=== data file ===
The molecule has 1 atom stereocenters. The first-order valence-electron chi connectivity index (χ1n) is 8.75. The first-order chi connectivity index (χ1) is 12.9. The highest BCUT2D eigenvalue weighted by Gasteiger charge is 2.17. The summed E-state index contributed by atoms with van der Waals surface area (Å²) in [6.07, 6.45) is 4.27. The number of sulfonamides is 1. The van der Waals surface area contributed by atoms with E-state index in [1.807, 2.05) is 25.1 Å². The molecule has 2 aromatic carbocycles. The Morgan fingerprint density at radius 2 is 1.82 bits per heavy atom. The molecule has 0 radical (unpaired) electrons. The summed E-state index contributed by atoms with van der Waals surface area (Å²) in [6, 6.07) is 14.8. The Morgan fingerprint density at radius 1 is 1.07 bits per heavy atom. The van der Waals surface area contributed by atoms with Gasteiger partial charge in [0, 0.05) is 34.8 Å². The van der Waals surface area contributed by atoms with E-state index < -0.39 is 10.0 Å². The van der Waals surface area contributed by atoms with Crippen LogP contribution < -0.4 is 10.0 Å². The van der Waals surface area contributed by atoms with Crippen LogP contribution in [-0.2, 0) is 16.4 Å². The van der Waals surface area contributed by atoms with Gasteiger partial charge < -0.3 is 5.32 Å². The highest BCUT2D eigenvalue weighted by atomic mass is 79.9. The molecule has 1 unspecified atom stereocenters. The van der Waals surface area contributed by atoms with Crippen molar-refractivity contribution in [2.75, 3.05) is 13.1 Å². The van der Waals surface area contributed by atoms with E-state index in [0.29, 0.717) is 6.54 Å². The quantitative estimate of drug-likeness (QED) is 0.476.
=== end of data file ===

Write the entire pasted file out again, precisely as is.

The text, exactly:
The molecule has 1 atom stereocenters. The first-order valence-electron chi connectivity index (χ1n) is 8.75. The first-order chi connectivity index (χ1) is 12.9. The highest BCUT2D eigenvalue weighted by Gasteiger charge is 2.17. The summed E-state index contributed by atoms with van der Waals surface area (Å²) in [6.07, 6.45) is 4.27. The number of sulfonamides is 1. The van der Waals surface area contributed by atoms with E-state index in [1.807, 2.05) is 25.1 Å². The molecule has 2 aromatic carbocycles. The Morgan fingerprint density at radius 2 is 1.82 bits per heavy atom. The molecule has 0 radical (unpaired) electrons. The summed E-state index contributed by atoms with van der Waals surface area (Å²) in [6, 6.07) is 14.8. The Morgan fingerprint density at radius 1 is 1.07 bits per heavy atom. The van der Waals surface area contributed by atoms with Gasteiger partial charge in [0, 0.05) is 34.8 Å². The van der Waals surface area contributed by atoms with E-state index < -0.39 is 10.0 Å². The van der Waals surface area contributed by atoms with Crippen LogP contribution < -0.4 is 10.0 Å². The van der Waals surface area contributed by atoms with Crippen LogP contribution in [-0.2, 0) is 16.4 Å². The van der Waals surface area contributed by atoms with Gasteiger partial charge < -0.3 is 5.32 Å². The highest BCUT2D eigenvalue weighted by atomic mass is 79.9. The molecule has 1 unspecified atom stereocenters. The van der Waals surface area contributed by atoms with Crippen molar-refractivity contribution in [2.75, 3.05) is 13.1 Å². The van der Waals surface area contributed by atoms with E-state index in [0.29, 0.717) is 6.54 Å². The quantitative estimate of drug-likeness (QED) is 0.476.